Hurley sets a change of pace for UA swimming
Jordin O’Connor / Arizona Daily Wildcat
Bobby Hurley, 24 year old Australian backstroker swimming in practice. Hurley is a post-grad who practices with Arizona’s elite club team Ford Aquatics. Though he is no longer in college, he is still competing at the top level and trains with U of A’s coaches.
After missing out on qualifying for the 2011 World Championships in Shanghai and experiencing a path to the 2012 London Olympics that ended in disappointment, Australian competitive swimmer Robert Hurley had to decide whether or not to close the curtain on his young, professional career. But after winning three medals at last winter’s short course FINA World Swimming Championships in Istanbul, Hurley realized that all he really needed was a change of scenery. Since then, he has been training alongside the Wildcats in preparation for this year’s upcoming World Championship trials.
Hurley jumped into the international swimming scene in 2008 when he set the world record in the 50m backstroke at a World Cup event in Sydney, Australia; compiling a time of 23.24 and shaving three hundredths of a second off Thomas Rupprath’s previous record time.
“In 2008, I qualified for the short course World Championships,” Hurley said. “It was the first time I represented my country and thought that I was making inroads in professional swimming. It was the first time I considered myself a professional.”
The following year during the long course FINA World Championships in Rome, Hurley became a world champion when he won his first medal, earning bronze in the 4×200m freestyle relay while swimming the second leg.
After the 2009 season came to a close, Hurley began to experience problems with converting his evident talent into results that pleased him. He chose to train under a different coach after missing selection for the 2011 World titles in Shanghai. After failing to qualify for Australia’s team in the Olympics last year, he knew he was in desperate need of a new training regime.
“I was looking to try something new with my training in a new environment,” Hurley said. “You know, new stimulation, new philosophies, and new training partners. The program at Arizona is a really good one, and I just wanted to be a part of it.”
After working with Australian coach Brant Best for over a year, Hurley’s confidence finally returned at the 2012 short course World Championships in Istanbul, Turkey, when he won the gold medal in the 50m-backstroke, beating Olympian Matt Grevers and catching the eye of team USA (and Arizona) coach, Eric Hansen.
“He’s the defending world champion in the 50 backstroke,” Hansen said. “He is a world-class distance swimmer who just converted to backstroke, and now he’s already a world champion and one of the fastest backstrokers in the world.”
Hurley finished off the 2012 World Championships with two additional medals, securing silver for his participation in the 4×200m freestyle relay and bronze in the 4×100m medley relay. Arizona has appealed to Hurley ever since he first visited to compete in the Southwest Classic Invitational in 2009.
“He came here right after short course worlds and is going to train here for three months before going back to his world championship trials in Australia,” Hansen said. “He has good people to train with, and hopefully we can get him the coaching he needs to get to the next level as well.”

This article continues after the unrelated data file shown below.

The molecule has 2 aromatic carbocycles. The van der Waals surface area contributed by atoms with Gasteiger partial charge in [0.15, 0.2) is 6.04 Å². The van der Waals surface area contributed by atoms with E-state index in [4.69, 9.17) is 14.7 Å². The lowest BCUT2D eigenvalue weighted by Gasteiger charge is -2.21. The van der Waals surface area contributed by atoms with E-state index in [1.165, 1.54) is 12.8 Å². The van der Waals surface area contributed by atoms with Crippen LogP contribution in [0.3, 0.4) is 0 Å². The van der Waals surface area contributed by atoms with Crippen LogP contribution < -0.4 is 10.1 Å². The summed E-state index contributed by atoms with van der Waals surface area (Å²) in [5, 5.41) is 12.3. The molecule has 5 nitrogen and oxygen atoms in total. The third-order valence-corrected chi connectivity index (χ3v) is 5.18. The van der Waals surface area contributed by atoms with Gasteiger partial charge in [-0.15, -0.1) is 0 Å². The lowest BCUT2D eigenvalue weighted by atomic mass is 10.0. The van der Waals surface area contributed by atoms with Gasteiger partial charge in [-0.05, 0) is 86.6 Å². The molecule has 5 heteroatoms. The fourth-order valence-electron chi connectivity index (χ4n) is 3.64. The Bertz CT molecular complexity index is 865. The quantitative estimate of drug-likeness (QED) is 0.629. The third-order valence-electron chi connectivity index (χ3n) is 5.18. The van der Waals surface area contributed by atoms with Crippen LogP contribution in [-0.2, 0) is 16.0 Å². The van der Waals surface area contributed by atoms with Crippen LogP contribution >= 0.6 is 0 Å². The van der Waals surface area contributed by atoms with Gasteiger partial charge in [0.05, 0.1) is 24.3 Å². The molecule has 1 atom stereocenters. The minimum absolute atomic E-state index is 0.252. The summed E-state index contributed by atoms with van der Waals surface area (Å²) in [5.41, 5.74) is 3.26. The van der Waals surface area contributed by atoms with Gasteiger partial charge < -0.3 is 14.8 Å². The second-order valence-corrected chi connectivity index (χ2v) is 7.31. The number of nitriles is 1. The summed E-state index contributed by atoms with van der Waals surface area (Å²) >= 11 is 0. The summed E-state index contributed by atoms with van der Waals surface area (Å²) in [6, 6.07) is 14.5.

Soon after arriving to train, Hurley noticed that the weight lifting program was much more rigorous than anything he had experienced before in Australia. Despite the initial struggle he felt to keep up in the weight room, he shared that he is confident that his hard work will give him extra strength and pay off when he returns back home to race.
“It’s been great having him here,” senior breaststroker Austen Thompson said. “You can see at practice that he is really buying into the program and that he’s a hard trainer.”
Hurley also noticed the emphasis of dry-land training and hopes to benefit from it as well. He explains that in the majority of programs back in Australia, coaches focus on long aerobic training whereas here, the program focus on sprinting and developing your body in the gym a lot more.
“He’s a former world record holder; a world champion,” Thompson added. “It’s great to have people like that in the pool. I think he is providing a push to our post-grad group that will drive us towards the world championship trials this summer. Having him here is a great addition to the team.”
During his time here, Hurley plans to get in the best shape of his life by the time he returns to Australia for the Australia National Championships in hopes to swim his way onto the world championship team. While in the states, Hurley is also gaining more international experience, participating in a couple USA Swimming Grand Prix meets to race some of America’s top swimmers. Hurley now must depend on his newfound invigoration to continue to propel him towards his future goal of competing in the Olympics.
“It’s disappointing,” Hurley said. “I just missed out on the London Olympics, and just missed out on Beijing as well. I know Rio is a long time away, but I’m just going to take it one year at a time, and hopefully, in four years time I’m still in good shape and could achieve my goal of being an Olympian.”